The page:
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November 20, 2018: Balloon and Anchor

In Sally Swift’s Centered Riding 1, she suggests that horseback riders use the image of a balloon, in order to bring the spine into better alignment. She further suggests picturing it attached to the head. Eric Franklin, in Dynamic Imagery, says that the more vivid the image, the stronger the mind/body relationship will be.

My balloon is mylar, silver, it says on it, “UP!” in bright blue. Sometimes it rattles in the wind.

The use of imagery works for me quite well; though, I understand that it does not work as well for other people.

Pete is anchored
Pete is anchored

Yesterday I had a balloon-related image come to mind, and I have not been able to shake it, so I am going to run with it. I pictured me as being the balloon and Pete holding the string. This is the most apt description of our relationship that I have yet to come up with.

I am the balloon, the one who has her head in the sky. Pete is the balloon holder, the one who has his feet rooted to the ground. I am the one who will (as I did yesterday) read a poem at the breakfast table and spend the rest of the day thinking about it. The poem in question was by Connie Voisine and entitled Testimony. It’s about the subject of want, my favorite stanzas being “The foot wants to be the brain who always gets to choose” and ”The Brain wants to be the feet dumb in their shoes.”

Pete said that the poem should have been called Desire because it is about what various things (say, for example, the brain wants), and I said no, that his title was too literal and that the writer’s title, being more figurative, left more to the imagination. He also said that one thing wanting to be another meant that it was not happy. I didn’t agree with this, either.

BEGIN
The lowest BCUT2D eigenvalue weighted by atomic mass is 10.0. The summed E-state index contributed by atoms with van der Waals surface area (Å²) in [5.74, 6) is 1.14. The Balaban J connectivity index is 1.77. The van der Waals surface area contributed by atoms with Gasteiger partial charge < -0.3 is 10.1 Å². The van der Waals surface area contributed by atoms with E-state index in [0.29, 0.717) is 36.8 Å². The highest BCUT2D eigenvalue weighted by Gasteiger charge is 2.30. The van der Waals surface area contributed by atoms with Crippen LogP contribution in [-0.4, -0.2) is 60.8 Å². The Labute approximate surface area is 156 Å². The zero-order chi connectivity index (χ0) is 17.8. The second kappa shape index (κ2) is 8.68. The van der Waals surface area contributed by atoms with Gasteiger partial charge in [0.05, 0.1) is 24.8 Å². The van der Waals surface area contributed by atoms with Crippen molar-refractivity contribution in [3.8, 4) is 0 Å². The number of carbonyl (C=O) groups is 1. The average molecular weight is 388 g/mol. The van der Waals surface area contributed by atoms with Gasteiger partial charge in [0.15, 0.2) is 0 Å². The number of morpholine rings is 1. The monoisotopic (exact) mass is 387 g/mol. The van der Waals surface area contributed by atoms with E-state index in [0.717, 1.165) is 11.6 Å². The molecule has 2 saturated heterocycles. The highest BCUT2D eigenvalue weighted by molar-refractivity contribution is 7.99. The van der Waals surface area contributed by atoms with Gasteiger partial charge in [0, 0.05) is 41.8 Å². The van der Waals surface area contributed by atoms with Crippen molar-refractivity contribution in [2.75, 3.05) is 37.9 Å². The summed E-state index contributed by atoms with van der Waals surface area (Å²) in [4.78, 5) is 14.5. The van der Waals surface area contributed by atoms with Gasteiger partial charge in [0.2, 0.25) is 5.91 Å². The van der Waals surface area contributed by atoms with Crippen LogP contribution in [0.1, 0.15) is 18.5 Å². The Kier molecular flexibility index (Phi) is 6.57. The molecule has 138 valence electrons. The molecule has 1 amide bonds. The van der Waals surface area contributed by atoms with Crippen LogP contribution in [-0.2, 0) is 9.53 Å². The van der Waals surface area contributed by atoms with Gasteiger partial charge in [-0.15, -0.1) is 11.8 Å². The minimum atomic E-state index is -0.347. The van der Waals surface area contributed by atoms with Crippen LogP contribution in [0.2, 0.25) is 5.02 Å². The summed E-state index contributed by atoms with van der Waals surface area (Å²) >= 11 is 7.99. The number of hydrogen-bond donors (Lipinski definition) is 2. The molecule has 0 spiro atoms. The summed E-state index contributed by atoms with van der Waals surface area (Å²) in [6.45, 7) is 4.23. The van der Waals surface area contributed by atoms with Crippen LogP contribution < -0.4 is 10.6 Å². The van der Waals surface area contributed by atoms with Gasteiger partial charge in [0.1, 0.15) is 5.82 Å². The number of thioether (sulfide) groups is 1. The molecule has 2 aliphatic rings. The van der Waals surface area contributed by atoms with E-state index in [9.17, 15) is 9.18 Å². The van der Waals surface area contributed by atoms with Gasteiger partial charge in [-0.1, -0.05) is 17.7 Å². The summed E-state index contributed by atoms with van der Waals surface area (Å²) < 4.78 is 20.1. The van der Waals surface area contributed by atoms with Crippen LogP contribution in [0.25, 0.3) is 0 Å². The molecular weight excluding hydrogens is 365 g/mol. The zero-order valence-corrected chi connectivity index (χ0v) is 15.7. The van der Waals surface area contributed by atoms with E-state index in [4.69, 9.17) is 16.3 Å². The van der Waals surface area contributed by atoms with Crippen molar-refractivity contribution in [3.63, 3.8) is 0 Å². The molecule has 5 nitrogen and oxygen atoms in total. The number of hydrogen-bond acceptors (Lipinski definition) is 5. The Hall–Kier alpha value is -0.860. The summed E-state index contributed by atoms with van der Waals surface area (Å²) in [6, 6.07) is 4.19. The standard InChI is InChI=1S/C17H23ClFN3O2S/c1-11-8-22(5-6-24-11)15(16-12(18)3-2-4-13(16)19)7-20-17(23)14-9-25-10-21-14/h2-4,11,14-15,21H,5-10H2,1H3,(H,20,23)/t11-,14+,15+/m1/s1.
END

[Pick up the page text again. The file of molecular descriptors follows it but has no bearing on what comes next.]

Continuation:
We then went about our day. Pete, the anchor, went and got wood, went to a meeting, and went to the store. I, the balloon, continued to think about this poem at length as I engaged in the mindless task of picking up horse manure and walking horses. I decided that the title was that of an omniscient narrator who was making these factual statements, so she was in essence, testifying. I also decided that, yes, Pete was right about desire being related to a lack of happiness.

I could use the excuse that I was trained, in taking innumerable literature classes, to think such things out, and as importantly, that this is a permissible activity. Imagine it, a literature class and the teacher and the students are balloons, tied to chairs.

I fear that someday Pete may get tired of holding onto the string and will let go of me. Then both of his hands will be free, meaning that he’ll be able to do more hands on activities. And I will float skyward and eventually burst. Yes, this is what I fear. In the meantime, I happily ponder that which I think needs to be pondered. To what end? That’s a question for another day.

Next: 325. 11/21/18: Reality Rears its Loathsome Head

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